Well, it’s that time once again. It’s time for a new release of the Go programming language. Go 1.18 in Q1 of 2022 was a major release that featured the long awaited addition of generics to the language and also had lots of minor features and quality of life improvements. Go 1.19 in Q3 of 2022 was a comparatively subdued release. Now it’s 2023, and it’s time for Go 1.20. The release candidates have been released, and the final release is just around the corner. The Go team have already posted the draft release notes.

In my view, the impact of Go 1.20 is somewhere in between 1.18 and 1.19, with more features and solutions to longstanding problems than 1.19, but nothing on the scale of adding generics to the language in 1.18. Still, I’m going to break up my look at “What’s New in Go 1.20” into a planned series of three blog posts. First, I’ll write about the language changes in Go 1.20 (below), and in the next post, I’ll write about the major changes to the standard library, and finally there will be a last post about some of my favorite minor additions to the standard library.


So, let’s look at the changes to the language. First of all, we have a minor revision to the rules of generics. With Go generics, you can write a function that, for example, gives you the keys of any map like this:

func keys[K comparable, V any](m map[K]V) []K {
    var keys []K
    for k := range m {
        keys = append(keys, k)
    }
    return keys
}

In this code, K comparable, V any are “type constraints”. It means that K can be any type which has values that can be compared to each other, and V has no restrictions on what type it can be. Examples of comparable types are numbers, booleans, strings, and fixed sized compound types made up of all comparable elements. So, it would be legal for K be to an int and V to be a slice of bytes, but it would be illegal for K to be a slice of bytes.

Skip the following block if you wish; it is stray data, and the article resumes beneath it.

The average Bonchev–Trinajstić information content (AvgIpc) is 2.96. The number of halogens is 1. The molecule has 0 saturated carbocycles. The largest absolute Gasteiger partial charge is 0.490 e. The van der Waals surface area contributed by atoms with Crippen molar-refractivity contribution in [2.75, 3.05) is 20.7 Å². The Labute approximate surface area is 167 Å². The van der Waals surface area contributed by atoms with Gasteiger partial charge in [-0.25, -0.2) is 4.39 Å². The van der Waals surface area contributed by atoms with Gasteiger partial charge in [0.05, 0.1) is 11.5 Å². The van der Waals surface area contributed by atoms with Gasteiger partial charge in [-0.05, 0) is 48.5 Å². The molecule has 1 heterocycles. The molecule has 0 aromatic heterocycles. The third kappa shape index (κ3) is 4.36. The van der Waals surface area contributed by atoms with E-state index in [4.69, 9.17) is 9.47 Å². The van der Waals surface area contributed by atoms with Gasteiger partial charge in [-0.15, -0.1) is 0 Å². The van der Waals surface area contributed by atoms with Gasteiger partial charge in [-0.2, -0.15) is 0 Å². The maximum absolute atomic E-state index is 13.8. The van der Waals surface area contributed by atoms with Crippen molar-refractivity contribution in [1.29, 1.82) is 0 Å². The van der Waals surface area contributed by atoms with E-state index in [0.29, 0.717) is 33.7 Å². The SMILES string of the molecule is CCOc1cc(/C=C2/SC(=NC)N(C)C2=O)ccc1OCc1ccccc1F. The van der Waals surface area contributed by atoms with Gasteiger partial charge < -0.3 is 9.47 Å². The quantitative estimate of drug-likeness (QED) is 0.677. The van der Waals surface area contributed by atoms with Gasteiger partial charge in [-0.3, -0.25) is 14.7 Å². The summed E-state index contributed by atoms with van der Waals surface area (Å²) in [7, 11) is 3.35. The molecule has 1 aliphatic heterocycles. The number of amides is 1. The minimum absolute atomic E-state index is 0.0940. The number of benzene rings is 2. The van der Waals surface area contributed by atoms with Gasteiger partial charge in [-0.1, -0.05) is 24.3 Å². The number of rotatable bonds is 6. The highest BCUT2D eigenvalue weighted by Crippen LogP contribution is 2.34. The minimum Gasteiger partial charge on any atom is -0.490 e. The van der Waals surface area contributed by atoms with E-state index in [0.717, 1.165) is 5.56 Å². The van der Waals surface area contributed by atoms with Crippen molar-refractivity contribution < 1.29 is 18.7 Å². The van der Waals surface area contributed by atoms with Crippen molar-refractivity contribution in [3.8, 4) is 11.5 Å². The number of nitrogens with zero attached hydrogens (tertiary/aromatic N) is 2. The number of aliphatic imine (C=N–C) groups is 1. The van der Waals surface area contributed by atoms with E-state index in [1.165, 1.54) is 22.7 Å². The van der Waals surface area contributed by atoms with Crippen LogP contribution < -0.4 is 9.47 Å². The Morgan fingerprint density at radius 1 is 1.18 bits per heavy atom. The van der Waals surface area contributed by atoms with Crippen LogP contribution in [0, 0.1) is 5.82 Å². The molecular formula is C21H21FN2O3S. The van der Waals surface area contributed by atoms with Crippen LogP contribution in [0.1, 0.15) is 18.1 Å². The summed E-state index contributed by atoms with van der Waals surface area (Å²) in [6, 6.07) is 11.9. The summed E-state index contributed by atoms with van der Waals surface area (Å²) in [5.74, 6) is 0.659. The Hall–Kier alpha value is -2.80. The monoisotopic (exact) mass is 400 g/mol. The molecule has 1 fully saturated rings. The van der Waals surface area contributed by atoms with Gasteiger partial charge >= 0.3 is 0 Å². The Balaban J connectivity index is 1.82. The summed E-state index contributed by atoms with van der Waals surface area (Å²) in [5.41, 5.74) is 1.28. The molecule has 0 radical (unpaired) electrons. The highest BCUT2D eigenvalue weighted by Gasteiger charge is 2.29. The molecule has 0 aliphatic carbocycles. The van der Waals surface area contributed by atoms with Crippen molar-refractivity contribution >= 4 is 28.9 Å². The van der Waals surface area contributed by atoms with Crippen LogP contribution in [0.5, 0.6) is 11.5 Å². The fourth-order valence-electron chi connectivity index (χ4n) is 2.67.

I said that code above would give you the keys of any map, but in Go 1.18 and 1.19, that isn’t quite technically true. If you try to use it with a map whose keys are an interface type, it won’t compile:

m := make(map[any]any) // ok
keys(m)
// compiler error (Go 1.19): any does not implement comparable

The issue comes down to some language lawyering around the meaning of K comparable. To be used as a map key, a type must be considered “comparable” by the Go compiler. For example, this is invalid:

m := make(map[func()]any)
// compiler error: invalid map key type func()

However, you can get passed the compiler error and get a runtime error instead by using an interface.

m := make(map[any]any) // ok
k := func() {}
m[k] = 1 // panic: runtime error: hash of unhashable type func()

So then, an interface type like any is a valid key type for a map, but if you try to put a key into the map that doesn’t have a valid concrete type underneath it, you will get a panic at runtime. Obviously, no one wants their code to panic at runtime, but that’s the only way to allow for map keys with dynamic types.

Here’s an example of the same problem from a different angle. Suppose I have an error type like this:

type myerr func() string

func (m myerr) Error() string {
    return m()
}

And now I want to use my error type and do some comparisons:

var err1 error = myerr(func() string { return "err1" })
var err2 error = myerr(func() string { return "err2" })
fmt.Println(err1 != nil, err2 != nil)  // true true

fmt.Println(err1 == err2)
// panic: runtime error: comparing uncomparable type main.myerr

As you can see, an interface value is considered comparable at compile time, but it can panic at runtime if the value it is holding is of an “uncomparable type”. You can see this same problem if you try to compare two http.Handlers and both happen to be http.HandlerFuncs.